The Judge - DVD Review

'A surprisingly hard-hitting and emotional picture of declining health in old age, largely achieved through Duvall's masterful performance'.

With a series of knockabout comedies filling David Dobkin's directorial back catalogue, you would be forgiven for assuming that his latest film, The Judge, might offer similarly unchallenging and unremarkable cinema. The exposition-heavy opening fifteen minutes, in which Dobkin hurriedly packs bigshot Chicago lawyer Hank Palmer (Robert Downey Jr.) off to his sleepy Indiana hometown and back to his estranged family for his mother's funeral, at first seem to confirm this expectation.

It's around the half an hour mark, after firmly but somewhat gently establishing Hank's severely fractured relationship with his father, the eponymous Judge Joseph Palmer (Robert Duvall), that the film notably steps up a gear when Joseph is implicated in a hit-and-run incident. From this point, Dobkin - as both director and co-writer alongside Nick Schenk - carefully and steadily builds up an increasingly detailed picture of both past and present, with Hank and Joseph's bitter and complex relationship at the centre.

Whilst the story at points feels somewhat formulaic, the strong cast assembled within The Judge makes this largely forgivable. Duvall and Downey Jr. are unsurprisingly superb, and together share a fiery chemistry that fuels many of The Judge's most memorable moments. The support is also excellent, even in the more peripheral roles: Vera Farmiga transforms Hank's old flame Sam into a consistently compelling presence during her handful of scenes; and Billy Bob Thornton as hard-nosed prosecutor Dwight Dickham also puts in a satisfyingly polished performance in what could have been reduced to a forgettable bit part.

Dobkin uses his 135 minute running time admirably, making his film a slow burner that allows him to explore several different plot threads. The director could have easily made this a straightforward courtroom drama, affording the trial scenes ample time to build tension and steadily piecing together each part of the puzzle. But Dobkin goes further, building up a surprisingly hard-hitting and emotional picture of declining health in old age, largely achieved through Duvall's masterful performance. The relationships Hank rekindles both with Sam and with his older brother Glen (Vincent D'Onofrio) also offer satisfying narrative diversions. The director even finds a pleasing amount of room for wry humour, utilising Downey Jr.'s affinity for quick wit at the right moments; a scene depicting the pre-trial jury selection is an absolute comic delight.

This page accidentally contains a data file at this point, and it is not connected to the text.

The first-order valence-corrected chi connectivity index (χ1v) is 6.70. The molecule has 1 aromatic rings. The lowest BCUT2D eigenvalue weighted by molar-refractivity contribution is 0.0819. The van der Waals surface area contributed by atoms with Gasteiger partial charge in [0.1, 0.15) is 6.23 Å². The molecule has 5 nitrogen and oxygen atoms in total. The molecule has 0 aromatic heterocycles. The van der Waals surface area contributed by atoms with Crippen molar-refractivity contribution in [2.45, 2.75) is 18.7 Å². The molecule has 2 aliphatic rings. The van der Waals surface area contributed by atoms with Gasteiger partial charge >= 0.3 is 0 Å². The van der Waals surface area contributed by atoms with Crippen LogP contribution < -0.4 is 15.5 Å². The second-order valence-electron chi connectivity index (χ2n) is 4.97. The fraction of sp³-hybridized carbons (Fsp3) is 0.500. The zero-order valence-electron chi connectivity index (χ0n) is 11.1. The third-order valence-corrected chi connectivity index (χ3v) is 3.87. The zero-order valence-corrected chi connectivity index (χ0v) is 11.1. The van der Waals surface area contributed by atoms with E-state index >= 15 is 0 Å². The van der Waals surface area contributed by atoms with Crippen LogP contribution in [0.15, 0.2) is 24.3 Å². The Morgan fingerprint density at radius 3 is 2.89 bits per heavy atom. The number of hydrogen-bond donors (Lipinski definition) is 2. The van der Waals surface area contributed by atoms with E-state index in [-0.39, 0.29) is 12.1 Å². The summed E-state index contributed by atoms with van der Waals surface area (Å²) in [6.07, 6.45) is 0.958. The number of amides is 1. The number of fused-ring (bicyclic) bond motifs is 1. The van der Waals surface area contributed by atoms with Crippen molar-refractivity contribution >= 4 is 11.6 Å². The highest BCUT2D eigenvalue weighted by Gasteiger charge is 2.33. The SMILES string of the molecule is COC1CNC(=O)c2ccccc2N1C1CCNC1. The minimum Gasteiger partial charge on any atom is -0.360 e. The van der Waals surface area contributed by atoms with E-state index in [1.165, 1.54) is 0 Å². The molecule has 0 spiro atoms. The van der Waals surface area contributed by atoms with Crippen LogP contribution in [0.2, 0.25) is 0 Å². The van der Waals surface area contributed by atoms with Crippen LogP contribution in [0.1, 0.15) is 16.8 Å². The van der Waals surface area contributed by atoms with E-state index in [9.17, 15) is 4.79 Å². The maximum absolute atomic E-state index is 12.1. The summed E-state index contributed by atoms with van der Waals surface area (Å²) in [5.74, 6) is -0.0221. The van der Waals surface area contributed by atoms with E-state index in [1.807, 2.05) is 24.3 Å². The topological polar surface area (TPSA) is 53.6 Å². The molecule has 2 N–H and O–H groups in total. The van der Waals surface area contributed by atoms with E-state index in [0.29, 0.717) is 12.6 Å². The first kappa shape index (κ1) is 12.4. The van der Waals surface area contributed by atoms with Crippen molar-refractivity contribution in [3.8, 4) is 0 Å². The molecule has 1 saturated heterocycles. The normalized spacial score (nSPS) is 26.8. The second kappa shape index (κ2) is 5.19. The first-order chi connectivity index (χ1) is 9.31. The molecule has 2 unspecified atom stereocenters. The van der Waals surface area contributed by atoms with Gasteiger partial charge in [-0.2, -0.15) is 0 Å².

There are times within The Judge where Dobkin takes some definite missteps. Dax Shepard's inept attorney feels as though he comes from a somewhat different film, and the director's decision to include him in the narrative much further than necessary feels decidedly odd. There are moments here of excessive mawkishness, in particular two very clich├ęd scenes during which characters watch home movies in the basement of Joseph's house, which Dobkin's film would be all the better for losing completely. These flaws are far outweighed by the positive elements within The Judge, however, which emerges - perhaps somewhat unexpectedly - an intricate, charming and absorbing film.




The Judge is available on Digital HD from Monday 16th February, and on UK Blu-ray and DVD from Monday 2nd March 2015.


By Ben Broadribb. Ben is a regular contributor to Film Intel, having previously written at Some Like It Hot Fuzz. He is normally seen in the wild wearing t-shirts containing obscure film references. He is a geek, often unashamedly so. He's also on and Twitter.

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